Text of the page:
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Dayton’s: More than a century of Minnesota retail

One of America’s great retail empires was built on a foundation of Minnesota farmland.

The expanded downtown store complex, c.1938. The original store is in the darker shade.
Courtesy of the Minnesota Historical Society

Dayton’s began as a single store at Seventh Street and Nicollet Avenue in Minneapolis in 1902. When the last Dayton family member retired from leadership in 1983, the company had stores nationwide and profits of over $240 million. It became Target Corporation in 2000.

One of America’s great retail empires was built on a foundation of Minnesota farmland. In 1881 twenty-six-year-old George Dayton came to Worthington from upstate New York to tend some troubled real estate investments. Soon he owned the local bank, a real estate investment company, many acres of farmland, and a fortune.

Searching for a place to invest that fortune, Dayton chose Minneapolis. Specifically, he settled on Nicollet Avenue real estate. He put up an office building at Sixth and Nicollet in 1892 and a still-bigger building at Seventh and Nicollet in 1902. His major tenant there was a department store called Goodfellow’s, which he soon bought. The store took the Dayton name in 1903 and kept it until 2001.

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Dayton aimed to forge a bond between his store and the people of Minneapolis. He worked on three fronts: merchandising, entertainment, and civic affairs. In merchandising Dayton’s offered a vast array, from tools to high fashion. It also maintained a generous return policy. Events like flower exhibits, Christmas extravaganzas, and fashion shows brought entertainment. Dayton’s and the family supported the arts and charity, first through the Dayton Foundation (1918) and then through its 5-percent giving policy (1946).

Sales grew every year, from $600,000 in 1902 to $60 million in 1950. The downtown building(s) expanded eight times. By 1946 the original six-story corner installation had grown to three-quarters of the entire block and twelve floors.

Leadership stayed in the Dayton family. The eldest son, Draper, became store manager in 1906. A second son, Nelson, joined in 1911. When Draper Dayton died suddenly in 1923 at age forty-three, Nelson took over as store manager. He held that position until 1947. George Dayton died in 1938, at which point Nelson became president of the company.

When Nelson Dayton died in 1950, his five sons took over. The next generation faced new challenges. Dayton’s had grown steadily over fifty years, but always in the same downtown location. By now population growth was shifting to the suburbs; the Dayton brothers decided to go there, too. In 1956 they opened the nation’s first indoor shopping mall, Southdale, in Edina. Dayton’s and its longtime rivalDonaldson’s were the anchor tenants. Brookdale (1966), Rosedale (1969), and Ridgedale (1974) followed.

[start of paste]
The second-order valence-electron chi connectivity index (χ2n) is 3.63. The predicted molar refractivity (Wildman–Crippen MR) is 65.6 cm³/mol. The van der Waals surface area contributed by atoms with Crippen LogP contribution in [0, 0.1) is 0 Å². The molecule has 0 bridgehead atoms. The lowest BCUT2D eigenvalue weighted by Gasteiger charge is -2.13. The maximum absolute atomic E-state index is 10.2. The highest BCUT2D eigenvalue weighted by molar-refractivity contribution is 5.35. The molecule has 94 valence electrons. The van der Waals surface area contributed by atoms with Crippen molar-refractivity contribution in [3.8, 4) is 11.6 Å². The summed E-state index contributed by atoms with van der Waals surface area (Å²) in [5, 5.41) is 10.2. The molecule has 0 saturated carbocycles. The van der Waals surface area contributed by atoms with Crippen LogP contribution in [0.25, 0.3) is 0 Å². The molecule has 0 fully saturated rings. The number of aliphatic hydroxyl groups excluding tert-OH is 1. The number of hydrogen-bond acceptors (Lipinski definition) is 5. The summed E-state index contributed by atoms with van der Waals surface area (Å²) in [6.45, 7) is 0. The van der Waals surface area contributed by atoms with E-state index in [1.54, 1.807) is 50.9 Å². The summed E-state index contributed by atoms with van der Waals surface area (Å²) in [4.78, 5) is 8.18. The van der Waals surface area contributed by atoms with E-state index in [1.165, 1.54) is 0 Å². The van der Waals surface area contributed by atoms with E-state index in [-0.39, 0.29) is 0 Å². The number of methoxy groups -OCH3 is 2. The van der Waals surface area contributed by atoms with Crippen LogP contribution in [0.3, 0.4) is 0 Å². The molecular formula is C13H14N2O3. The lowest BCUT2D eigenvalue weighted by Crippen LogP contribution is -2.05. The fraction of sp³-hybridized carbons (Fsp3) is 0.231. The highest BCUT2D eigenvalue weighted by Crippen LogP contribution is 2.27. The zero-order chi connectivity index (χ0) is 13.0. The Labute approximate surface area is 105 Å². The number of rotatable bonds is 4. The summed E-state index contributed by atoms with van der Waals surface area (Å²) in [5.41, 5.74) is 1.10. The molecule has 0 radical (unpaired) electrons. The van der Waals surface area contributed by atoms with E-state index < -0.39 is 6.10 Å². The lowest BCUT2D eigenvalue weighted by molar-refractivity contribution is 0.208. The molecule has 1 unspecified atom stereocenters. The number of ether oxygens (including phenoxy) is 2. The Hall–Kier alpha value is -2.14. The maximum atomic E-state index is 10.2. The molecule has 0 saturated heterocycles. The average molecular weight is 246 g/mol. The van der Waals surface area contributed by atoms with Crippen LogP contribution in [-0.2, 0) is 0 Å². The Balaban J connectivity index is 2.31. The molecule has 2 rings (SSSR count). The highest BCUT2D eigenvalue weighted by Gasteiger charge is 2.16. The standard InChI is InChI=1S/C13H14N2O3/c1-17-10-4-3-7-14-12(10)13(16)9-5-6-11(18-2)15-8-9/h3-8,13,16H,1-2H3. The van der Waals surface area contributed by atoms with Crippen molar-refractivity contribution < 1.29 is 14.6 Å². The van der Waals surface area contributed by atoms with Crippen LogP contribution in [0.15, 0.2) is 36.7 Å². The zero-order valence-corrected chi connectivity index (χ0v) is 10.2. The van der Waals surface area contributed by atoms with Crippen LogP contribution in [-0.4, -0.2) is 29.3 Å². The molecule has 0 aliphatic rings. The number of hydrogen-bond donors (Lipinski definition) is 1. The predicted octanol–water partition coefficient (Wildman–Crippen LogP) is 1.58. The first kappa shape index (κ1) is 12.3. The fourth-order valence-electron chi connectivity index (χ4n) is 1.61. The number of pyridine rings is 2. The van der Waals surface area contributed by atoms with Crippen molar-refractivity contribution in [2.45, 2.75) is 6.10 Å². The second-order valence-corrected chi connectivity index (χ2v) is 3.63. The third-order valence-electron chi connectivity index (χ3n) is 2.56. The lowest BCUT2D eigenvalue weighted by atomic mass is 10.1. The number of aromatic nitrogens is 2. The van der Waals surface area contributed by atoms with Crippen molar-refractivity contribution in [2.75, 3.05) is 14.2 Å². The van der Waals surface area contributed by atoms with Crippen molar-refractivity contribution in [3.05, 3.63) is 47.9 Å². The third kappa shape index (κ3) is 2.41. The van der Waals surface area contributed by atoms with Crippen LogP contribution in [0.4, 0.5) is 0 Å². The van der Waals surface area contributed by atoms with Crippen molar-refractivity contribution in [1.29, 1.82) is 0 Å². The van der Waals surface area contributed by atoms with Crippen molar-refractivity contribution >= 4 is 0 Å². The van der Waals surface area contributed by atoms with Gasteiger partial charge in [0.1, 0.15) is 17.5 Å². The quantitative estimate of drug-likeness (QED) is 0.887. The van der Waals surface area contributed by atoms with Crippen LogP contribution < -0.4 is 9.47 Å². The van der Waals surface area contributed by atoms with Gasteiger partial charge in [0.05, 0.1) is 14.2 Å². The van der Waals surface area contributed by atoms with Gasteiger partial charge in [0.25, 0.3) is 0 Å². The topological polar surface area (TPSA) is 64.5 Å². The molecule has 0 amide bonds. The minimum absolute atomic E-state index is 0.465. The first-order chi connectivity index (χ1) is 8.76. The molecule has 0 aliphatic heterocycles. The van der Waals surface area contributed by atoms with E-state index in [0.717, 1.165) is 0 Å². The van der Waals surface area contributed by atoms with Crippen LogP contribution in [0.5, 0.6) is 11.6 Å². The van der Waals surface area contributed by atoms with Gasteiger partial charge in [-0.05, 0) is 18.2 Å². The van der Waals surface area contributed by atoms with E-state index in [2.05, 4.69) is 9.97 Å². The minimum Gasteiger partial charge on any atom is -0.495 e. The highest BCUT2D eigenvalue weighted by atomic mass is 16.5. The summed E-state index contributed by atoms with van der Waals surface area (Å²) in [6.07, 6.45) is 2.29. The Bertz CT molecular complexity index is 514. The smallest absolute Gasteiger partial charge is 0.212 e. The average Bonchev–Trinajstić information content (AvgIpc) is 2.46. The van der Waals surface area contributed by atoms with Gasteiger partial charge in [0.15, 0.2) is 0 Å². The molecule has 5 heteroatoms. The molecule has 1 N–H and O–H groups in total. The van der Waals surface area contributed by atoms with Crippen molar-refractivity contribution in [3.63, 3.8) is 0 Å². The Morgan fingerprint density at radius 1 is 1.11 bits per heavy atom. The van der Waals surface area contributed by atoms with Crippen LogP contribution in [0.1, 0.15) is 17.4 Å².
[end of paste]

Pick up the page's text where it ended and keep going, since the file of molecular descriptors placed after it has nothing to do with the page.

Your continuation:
In 1954 Dayton’s opened a store in Rochester and bought one in Sioux Falls. It moved into downtown St. Paul in 1959. It broke out of the Midwest in 1968, buying regional chains in Portland and Phoenix. In 1966 it launched B. Dalton, a bookselling line that grew to include 798 outlets at its peak (it was sold in 1986).

In 1969 Dayton’s merged with the J.L. Hudson Company of Michigan and became Dayton Hudson Corporation. Dayton Hudson bought the Brown stores of Oklahoma in 1971 and finally Mervyn’s of California in 1978. By 1979 Dayton Hudson had stores in forty-one states. The company’s profit in 1983 amounted to $243 million.

Through all these changes Dayton’s retained a loyal customer base. Twin Cities residents in particular personally identified with the store. But the Dayton’s name would not last much longer. The last Dayton brothers retired from the company in 1983.

In 1990 Dayton Hudson bought the Chicago-based Marshall Field’s stores. In 2001 all the Dayton Hudson stores became Marshall Field’s, including the flagship: the former Goodfellow’s at Seventh and Nicollet in downtown Minneapolis.

Dayton’s had started in a different direction in 1962 with its first Target store in Roseville, followed quickly by stores in St. Louis Park, Crystal, and Duluth. By 1979 Target had eighty stores and sales of over $1 billion.

By 2000 Target Division profits surpassed earnings from all other stores combined. Dayton Hudson changed its name to Target Corporation. In 2004 Target sold all of its Mervyn’s and Marshall Field’s stores. By 2015, what began as a single department store in 1902 had become a national discount empire with nearly 1800 stores.

For more information on this topic, check out the original entry on MNopedia.